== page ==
Agile Contracts – Approach One

A lot of people responded back on the SCRUM Development Group to the discussion on Penalities and SCRUM. After having discussed this topic over the last two months, I personally feel [and thats with that big “I” again], the discussion on Penalities and Agile/ SCRUM is probably a subset of the overall domain which can be called “Agile Contracts“, which you can construct in different ways. Here is one approach which we have tried to follow. As the projects are currently on, its a bit too early to get to the efficacy of the approach. However, there are some early trends which are provided without bias below.

I call this approach “Traditional Approach“. This is in keeping with the letter as well as spirit of Agile. It assumes:

  • Evolving requirements
  • No upfront estimation [in hours] – ok I made this one up, its not really an Agile value, but well we like it
  • Transparency and effective reporting
  • Client Collaboration

The Contract is noticable because there is hardly anything there. Its a bit like the old “Times and Materials Contract” with focus on:

  • Project Reporting – backlogs, burndown charts
  • Communication Means
  • Service Levels
  • Types of services covered [designs/ HTML/ dot.Net coding/ QC]

The contract continues for a year at a fixed hourly rate. After a year, you can negotiate a higher hourly rate especially if you score consistently on service levels.

The problem really is that despite its simplicity, it is difficult to sell this to the clients, especially new clients. It can however work in the following situations:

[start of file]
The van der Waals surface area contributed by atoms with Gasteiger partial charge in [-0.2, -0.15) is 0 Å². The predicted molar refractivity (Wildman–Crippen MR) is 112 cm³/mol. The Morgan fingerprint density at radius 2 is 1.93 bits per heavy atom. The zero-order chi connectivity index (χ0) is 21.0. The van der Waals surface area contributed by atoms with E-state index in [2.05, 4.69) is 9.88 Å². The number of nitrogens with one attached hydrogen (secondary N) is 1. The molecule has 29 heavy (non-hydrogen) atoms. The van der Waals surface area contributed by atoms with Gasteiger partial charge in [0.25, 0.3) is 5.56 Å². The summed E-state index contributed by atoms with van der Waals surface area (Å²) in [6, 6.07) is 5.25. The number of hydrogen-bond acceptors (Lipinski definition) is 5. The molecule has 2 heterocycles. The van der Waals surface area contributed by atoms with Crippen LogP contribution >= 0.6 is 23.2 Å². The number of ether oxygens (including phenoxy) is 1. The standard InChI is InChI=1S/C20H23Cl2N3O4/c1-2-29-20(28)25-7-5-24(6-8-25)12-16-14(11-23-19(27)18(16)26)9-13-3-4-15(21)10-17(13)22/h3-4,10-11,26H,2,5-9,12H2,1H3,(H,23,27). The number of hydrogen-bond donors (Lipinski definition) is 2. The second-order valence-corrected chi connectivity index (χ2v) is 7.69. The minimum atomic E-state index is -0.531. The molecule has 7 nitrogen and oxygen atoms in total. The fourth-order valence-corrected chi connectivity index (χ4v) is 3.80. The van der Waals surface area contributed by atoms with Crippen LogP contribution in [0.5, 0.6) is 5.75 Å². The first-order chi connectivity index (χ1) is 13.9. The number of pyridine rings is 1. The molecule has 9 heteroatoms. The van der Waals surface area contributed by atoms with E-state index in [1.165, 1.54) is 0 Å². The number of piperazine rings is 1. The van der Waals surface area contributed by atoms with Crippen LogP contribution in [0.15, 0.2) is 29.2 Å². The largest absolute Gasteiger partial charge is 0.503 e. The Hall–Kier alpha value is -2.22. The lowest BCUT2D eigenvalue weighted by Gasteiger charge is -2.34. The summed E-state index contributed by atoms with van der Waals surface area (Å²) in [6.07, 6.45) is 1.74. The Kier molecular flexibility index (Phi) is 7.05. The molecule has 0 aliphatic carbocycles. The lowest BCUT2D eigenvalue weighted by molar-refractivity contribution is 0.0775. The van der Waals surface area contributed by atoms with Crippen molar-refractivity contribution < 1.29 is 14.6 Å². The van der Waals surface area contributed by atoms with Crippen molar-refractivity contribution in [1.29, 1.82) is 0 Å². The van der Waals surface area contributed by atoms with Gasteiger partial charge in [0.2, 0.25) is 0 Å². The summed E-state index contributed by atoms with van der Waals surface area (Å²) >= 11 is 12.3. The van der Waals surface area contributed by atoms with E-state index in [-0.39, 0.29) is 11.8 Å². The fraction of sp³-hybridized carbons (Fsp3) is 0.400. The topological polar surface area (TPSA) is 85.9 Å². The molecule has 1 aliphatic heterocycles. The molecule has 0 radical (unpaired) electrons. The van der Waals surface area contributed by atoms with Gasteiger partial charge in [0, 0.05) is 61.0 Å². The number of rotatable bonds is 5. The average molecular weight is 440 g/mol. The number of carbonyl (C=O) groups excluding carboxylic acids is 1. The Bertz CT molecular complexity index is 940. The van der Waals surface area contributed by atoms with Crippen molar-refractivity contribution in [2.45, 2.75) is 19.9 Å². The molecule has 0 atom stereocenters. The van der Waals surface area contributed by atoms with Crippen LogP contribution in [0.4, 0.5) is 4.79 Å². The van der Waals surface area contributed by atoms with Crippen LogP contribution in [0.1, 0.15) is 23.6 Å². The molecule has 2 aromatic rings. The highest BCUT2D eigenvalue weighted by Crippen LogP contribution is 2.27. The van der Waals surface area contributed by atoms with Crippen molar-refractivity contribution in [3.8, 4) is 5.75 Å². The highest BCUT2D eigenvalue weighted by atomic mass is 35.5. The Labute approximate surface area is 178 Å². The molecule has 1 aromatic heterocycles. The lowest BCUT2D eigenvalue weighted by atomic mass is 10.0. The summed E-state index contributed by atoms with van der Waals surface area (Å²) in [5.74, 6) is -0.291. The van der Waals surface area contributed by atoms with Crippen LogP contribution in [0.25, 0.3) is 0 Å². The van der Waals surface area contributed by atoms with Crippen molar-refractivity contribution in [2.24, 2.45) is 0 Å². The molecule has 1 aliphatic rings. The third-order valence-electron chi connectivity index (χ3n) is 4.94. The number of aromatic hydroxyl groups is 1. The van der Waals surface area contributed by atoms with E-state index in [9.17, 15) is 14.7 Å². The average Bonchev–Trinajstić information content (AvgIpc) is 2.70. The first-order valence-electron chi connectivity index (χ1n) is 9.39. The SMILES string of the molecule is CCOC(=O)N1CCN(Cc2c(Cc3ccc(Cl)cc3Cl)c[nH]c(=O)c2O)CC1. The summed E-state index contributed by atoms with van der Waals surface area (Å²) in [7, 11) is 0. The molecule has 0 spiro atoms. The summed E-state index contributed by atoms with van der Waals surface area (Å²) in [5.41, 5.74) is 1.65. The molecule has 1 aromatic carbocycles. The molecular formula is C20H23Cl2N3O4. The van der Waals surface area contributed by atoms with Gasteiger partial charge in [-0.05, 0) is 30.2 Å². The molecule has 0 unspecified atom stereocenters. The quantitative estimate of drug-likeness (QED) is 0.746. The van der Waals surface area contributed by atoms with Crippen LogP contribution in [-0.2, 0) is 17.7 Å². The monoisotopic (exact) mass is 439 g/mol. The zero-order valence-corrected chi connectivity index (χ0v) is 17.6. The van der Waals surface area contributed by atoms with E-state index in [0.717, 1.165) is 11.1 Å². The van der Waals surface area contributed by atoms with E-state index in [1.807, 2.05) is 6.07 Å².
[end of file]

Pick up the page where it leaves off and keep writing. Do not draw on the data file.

• Existing client, fed up with fixed price approach but generally happy with service
  • Existing time and materials client
  • Prototypes/ proof of concept projects
  • You can use your internal knowledge management system to demonstrate expertise in particular area

We have had great success with this contract [this was not the only thing but contributed significantly to relieving pressure on team and clint] with a client of ours [the client whom I explained SCRUM and posted transcript here]. The team has consistently exceeded client expectations. One of the reasons they attribute this to is “willingness to not haggle on what is covered and what not in contract” and just think of one sprint/ release at a time. The customer is very happy and we have not heard about the project for a while now and that means it is going really well. The approach has a great advantage for all parties. If you can find any disadvantage [other than difficulty in selling the approach], please do leave a comment.

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One Response to “Agile Contracts – Approach One”

  1. […] Contracts – Approach Two August 20, 2007 — vikramadhiman We discussed a Traditional Approach to Agile Contracts in the previous post. In this post, we discuss a slightly more Pragmatic Approach, that keeps with […]

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